(11) Computer or console games?
Tough one. I enjoyed them both when I had enough disposable free time to play game: On the one hand, Bard’s Tale, Ultima IV/V/VI, Star Control II, Warcraft, Starcraft. On the other, Super Mario Bros., Legend of Zelda, Metroid, Mega Man, Final Fantasy. (Look, look how I just dated myself.) Some of our very favorite titles were not even PC games, like Alternate Reality: The Dungeon — my brother and I played it on the Atari 800XL with all the disk-swapping patience-testing tedium that entailed, and then years later we played it again via an Atari emulator on our much-faster Pentium-based PCs. All I can say now is that the contest in my mind has been decided in favor of “computer” games since the Homestuck adventure game won’t be coming out for console platforms.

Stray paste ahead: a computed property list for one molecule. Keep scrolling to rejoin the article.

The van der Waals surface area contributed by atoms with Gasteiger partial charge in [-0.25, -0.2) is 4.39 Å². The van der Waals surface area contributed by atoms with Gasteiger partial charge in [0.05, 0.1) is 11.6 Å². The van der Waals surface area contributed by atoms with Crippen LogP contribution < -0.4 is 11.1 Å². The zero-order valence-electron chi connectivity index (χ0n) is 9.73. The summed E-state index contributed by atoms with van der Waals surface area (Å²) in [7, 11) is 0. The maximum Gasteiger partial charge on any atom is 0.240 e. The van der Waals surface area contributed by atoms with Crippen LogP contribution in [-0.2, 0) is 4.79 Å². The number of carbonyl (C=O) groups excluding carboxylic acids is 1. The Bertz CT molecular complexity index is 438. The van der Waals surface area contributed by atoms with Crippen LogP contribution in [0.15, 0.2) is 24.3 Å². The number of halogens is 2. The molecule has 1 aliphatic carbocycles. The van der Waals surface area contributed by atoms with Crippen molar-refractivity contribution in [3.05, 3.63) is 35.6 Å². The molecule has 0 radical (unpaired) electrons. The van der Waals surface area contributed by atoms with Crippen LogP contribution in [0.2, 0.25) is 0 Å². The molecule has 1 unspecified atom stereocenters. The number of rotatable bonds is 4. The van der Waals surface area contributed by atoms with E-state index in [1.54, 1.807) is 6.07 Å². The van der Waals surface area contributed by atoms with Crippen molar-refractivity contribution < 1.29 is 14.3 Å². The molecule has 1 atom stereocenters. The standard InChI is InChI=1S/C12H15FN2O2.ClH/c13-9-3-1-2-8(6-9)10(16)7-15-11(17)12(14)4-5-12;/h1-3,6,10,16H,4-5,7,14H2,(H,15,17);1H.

And now, a stream of opinionation which is scarcely more rigorous than anything I said above.
(5) What do you think the extent of Christianity’s influence would have been had Constantine not converted, thereby making Christianity the state religion of the Roman Empire?